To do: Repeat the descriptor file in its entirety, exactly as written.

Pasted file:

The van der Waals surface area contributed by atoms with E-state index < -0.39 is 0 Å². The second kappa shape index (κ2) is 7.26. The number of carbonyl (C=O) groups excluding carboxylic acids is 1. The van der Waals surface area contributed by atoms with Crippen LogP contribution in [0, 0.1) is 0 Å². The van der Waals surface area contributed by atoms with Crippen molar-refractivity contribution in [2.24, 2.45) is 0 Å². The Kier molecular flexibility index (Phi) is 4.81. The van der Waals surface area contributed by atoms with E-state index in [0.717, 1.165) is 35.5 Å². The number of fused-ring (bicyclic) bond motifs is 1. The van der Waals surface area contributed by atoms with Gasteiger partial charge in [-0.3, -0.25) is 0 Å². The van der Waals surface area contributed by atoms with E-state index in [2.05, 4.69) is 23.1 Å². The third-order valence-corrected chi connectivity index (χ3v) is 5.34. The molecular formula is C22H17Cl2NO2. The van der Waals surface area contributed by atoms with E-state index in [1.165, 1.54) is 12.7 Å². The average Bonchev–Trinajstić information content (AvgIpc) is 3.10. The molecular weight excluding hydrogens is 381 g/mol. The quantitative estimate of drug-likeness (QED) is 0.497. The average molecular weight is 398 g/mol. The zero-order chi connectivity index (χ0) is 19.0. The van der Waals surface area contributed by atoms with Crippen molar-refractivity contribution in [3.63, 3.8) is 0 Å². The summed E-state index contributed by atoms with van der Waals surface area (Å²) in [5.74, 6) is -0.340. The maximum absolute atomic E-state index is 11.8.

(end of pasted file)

The van der Waals surface area contributed by atoms with E-state index < -0.39 is 0 Å². The second kappa shape index (κ2) is 7.26. The number of carbonyl (C=O) groups excluding carboxylic acids is 1. The van der Waals surface area contributed by atoms with Crippen LogP contribution in [0, 0.1) is 0 Å². The van der Waals surface area contributed by atoms with Crippen molar-refractivity contribution in [2.24, 2.45) is 0 Å². The Kier molecular flexibility index (Phi) is 4.81. The van der Waals surface area contributed by atoms with E-state index in [0.717, 1.165) is 35.5 Å². The number of fused-ring (bicyclic) bond motifs is 1. The van der Waals surface area contributed by atoms with Gasteiger partial charge in [-0.3, -0.25) is 0 Å². The van der Waals surface area contributed by atoms with E-state index in [2.05, 4.69) is 23.1 Å². The third-order valence-corrected chi connectivity index (χ3v) is 5.34. The molecular formula is C22H17Cl2NO2. The van der Waals surface area contributed by atoms with E-state index in [1.165, 1.54) is 12.7 Å². The average Bonchev–Trinajstić information content (AvgIpc) is 3.10. The molecular weight excluding hydrogens is 381 g/mol. The quantitative estimate of drug-likeness (QED) is 0.497. The average molecular weight is 398 g/mol. The zero-order chi connectivity index (χ0) is 19.0. The van der Waals surface area contributed by atoms with Crippen molar-refractivity contribution in [3.63, 3.8) is 0 Å². The summed E-state index contributed by atoms with van der Waals surface area (Å²) in [5.74, 6) is -0.340. The maximum absolute atomic E-state index is 11.8.